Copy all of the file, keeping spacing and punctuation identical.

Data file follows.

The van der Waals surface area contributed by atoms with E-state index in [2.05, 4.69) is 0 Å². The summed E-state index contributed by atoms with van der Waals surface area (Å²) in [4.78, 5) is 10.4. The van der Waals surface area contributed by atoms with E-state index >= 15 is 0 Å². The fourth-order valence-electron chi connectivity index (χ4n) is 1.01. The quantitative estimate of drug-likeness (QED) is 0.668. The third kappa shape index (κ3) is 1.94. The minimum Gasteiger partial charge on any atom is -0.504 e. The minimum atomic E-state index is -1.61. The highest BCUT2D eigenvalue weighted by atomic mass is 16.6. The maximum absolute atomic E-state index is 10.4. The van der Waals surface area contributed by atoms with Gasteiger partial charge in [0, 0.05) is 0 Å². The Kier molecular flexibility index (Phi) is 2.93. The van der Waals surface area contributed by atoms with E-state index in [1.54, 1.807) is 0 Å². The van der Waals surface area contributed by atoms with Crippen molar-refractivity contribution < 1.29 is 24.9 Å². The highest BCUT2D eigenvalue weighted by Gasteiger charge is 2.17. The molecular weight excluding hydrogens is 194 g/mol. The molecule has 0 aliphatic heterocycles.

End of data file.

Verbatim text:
The van der Waals surface area contributed by atoms with E-state index in [2.05, 4.69) is 0 Å². The summed E-state index contributed by atoms with van der Waals surface area (Å²) in [4.78, 5) is 10.4. The van der Waals surface area contributed by atoms with E-state index >= 15 is 0 Å². The fourth-order valence-electron chi connectivity index (χ4n) is 1.01. The quantitative estimate of drug-likeness (QED) is 0.668. The third kappa shape index (κ3) is 1.94. The minimum Gasteiger partial charge on any atom is -0.504 e. The minimum atomic E-state index is -1.61. The highest BCUT2D eigenvalue weighted by atomic mass is 16.6. The maximum absolute atomic E-state index is 10.4. The van der Waals surface area contributed by atoms with Gasteiger partial charge in [0, 0.05) is 0 Å². The Kier molecular flexibility index (Phi) is 2.93. The van der Waals surface area contributed by atoms with E-state index in [1.54, 1.807) is 0 Å². The van der Waals surface area contributed by atoms with Crippen molar-refractivity contribution < 1.29 is 24.9 Å². The highest BCUT2D eigenvalue weighted by Gasteiger charge is 2.17. The molecular weight excluding hydrogens is 194 g/mol. The molecule has 0 aliphatic heterocycles.